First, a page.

The main plot will probably take you around 12-15 hours to finish, but once you're done, there's little reason to go back. The core story is pretty much "one and done," and other than fleshing out your collection of treasures or playing around with the filter options, there isn't much reason to go through again. The returning multiplayer adds some extra value to the game. The multiplayer is largely competitive and broken down into Command, Plunder and Team Deathmatch. Deathmatch, which comes in both ranked and unranked variants, is about getting the most kills. Plunder is about recovering valuable items before the other team can. Command, which is the most exciting of the bunch, is about trying to hold down points while capturing enemy points. The gameplay is very similar to the main game, but there's an emphasis on mobility and flanking instead of precision headshots.

What makes multiplayer a lot more fun are the bonus special abilities, which are noticeably missing from the main campaign. To help overtake enemies, you can pay money to summon AI sidekicks, like a minigun-wielding brute or an enemy-seeking hunter. Far more fun are mystical artifacts that let you do everything from reviving downed allies to teleporting across the map. They add some much-needed pizzazz to the combat, and combined with the intensity of multiplayer, they do a lot to highlight the strong points of the game. It feels like The Last of Us' multiplayer but is much faster and more focused on mobility. The bonus abilities also make it more viable to go alone than it was in Last of Us. All in all, the multiplayer is a fine addition to the game, and while it isn't worth it on its own, it adds a lot of value to the package.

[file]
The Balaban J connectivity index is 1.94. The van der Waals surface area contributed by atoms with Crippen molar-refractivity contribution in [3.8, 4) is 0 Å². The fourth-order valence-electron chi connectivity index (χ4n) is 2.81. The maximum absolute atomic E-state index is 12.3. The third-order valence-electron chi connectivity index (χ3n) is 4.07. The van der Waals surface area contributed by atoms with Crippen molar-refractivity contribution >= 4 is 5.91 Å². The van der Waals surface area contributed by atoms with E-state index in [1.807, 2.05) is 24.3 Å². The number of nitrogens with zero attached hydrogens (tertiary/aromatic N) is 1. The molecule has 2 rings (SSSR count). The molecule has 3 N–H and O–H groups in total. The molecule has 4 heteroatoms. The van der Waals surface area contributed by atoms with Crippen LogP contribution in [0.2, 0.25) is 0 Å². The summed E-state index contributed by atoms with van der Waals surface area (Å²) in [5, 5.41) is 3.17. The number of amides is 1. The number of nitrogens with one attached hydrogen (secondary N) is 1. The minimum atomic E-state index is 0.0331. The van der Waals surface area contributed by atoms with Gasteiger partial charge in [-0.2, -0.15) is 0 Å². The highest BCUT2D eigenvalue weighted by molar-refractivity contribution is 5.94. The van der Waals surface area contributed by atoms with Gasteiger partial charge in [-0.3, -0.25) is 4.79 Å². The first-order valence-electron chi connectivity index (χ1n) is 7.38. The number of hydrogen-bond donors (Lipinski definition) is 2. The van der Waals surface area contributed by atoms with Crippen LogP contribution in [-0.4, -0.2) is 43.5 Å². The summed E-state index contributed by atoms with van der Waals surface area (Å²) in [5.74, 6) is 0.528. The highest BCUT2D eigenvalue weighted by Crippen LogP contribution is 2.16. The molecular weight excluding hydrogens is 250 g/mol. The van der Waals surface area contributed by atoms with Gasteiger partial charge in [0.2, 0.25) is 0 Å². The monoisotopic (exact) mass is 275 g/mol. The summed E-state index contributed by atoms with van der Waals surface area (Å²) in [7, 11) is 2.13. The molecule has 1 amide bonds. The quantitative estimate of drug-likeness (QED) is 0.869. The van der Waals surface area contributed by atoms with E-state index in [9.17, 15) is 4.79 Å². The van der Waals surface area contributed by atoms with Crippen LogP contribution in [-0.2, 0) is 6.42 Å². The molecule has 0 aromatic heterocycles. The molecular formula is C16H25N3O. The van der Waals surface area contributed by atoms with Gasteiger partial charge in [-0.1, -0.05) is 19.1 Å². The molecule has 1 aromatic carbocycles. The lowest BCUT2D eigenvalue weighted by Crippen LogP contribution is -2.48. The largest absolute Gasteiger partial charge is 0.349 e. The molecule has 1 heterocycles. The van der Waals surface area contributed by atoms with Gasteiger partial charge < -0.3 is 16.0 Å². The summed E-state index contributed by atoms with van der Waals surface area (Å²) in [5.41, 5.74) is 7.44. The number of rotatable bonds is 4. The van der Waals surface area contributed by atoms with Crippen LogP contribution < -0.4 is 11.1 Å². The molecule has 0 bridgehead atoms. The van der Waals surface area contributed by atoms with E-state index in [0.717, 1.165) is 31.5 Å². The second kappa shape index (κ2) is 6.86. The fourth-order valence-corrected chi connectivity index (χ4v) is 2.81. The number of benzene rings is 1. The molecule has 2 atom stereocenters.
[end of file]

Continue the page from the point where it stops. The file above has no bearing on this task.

Uncharted 4 continues the franchise's amazing visual prowess. The gameplay is smooth, the models are absurdly well animated, and the environments are beautiful. It's filled with lots of tiny touches that make the characters and world feel more real. Nate cleans out his ear after climbing out of a pool and flinches from bullets — actions that make him feel more like a person and less like a video game character. The environments are breathtaking, and there are several places where exploring merely leads you to a fantastic sightseeing opportunity.